The district court's investigation went no further than to ascertain that the case on trial was not mentioned. This was insufficient. True, in Remmer v. United States, 1954, 347 U.S. 227, 229, 74 S.Ct. 450, 451, 98 L.Ed. 654 (rehearing granted, 1955, 348 U.S. 904, 75 S.Ct. 288, 99 L.Ed. 710), the conversation was 'with a jury during a trial about the matter pending before the jury.' 347 U.S. at 229. On the other hand, in Turner v. Louisiana, 1964, 379 U.S. 466, 85 S.Ct. 546, 13 L.Ed.2d 424, the Court reversed the judgment of conviction and remanded the case even though there was 'no showing that either deputy had talked with any member of the jury about the case itself.' 379 U.S. at 469, see also p. 473. In Pekar v. United States, 5 Cir. 1963, 315 F.2d 319, it was 'not contended that the attorney mentioned the case on trial,' 315 F.2d 320, but this Court held it reversible error for the district court to deny the defendant's motion for mistrial because during a recess an Assistant United States Attorney conversed with a juror about the juror's bonding business. There, Judge Tuttle, writing for this Court, said:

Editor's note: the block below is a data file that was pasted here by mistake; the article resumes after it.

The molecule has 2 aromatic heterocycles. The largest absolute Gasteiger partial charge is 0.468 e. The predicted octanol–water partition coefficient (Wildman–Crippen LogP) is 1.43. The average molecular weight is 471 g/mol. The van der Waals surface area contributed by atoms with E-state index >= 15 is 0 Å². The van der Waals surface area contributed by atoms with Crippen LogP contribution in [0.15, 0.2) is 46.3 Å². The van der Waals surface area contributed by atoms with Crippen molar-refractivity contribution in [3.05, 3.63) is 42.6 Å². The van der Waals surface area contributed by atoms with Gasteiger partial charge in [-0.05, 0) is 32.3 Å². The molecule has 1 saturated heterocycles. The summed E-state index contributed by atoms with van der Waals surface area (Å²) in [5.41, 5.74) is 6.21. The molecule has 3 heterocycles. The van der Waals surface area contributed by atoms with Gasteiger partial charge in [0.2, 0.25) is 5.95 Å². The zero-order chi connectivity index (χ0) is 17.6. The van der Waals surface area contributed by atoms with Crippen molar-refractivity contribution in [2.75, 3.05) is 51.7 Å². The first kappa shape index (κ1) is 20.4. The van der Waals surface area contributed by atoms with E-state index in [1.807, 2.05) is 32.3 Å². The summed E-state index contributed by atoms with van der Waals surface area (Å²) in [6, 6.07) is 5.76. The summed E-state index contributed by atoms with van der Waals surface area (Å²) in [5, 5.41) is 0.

'* * * the language used by the Supreme Court in Mattox v. United States, 146 U.S. 140, at page 150, 13 S.Ct. 50, at page 53, 36 L.Ed. 917, sets the standard. 'Private communications possibly prejudicial, between jurors and third persons, or witnesses, or the officer in charge, are absolutely forbidden, and invalidate the verdict, at least unless their harmlessness is made to appear."
315 F.2d at 322.
Of course, however, each case must depend upon its own facts. We do not set down a rigid per se rule automatically requiring the reversal of a conviction for any communication between jurors and attorneys or other third persons. Compare Gonzales v. Beto, 1972, 405 U.S. 1052, 1054, 92 S.Ct. 1503, 31 L.Ed.2d 787, Justice Stewart concurring.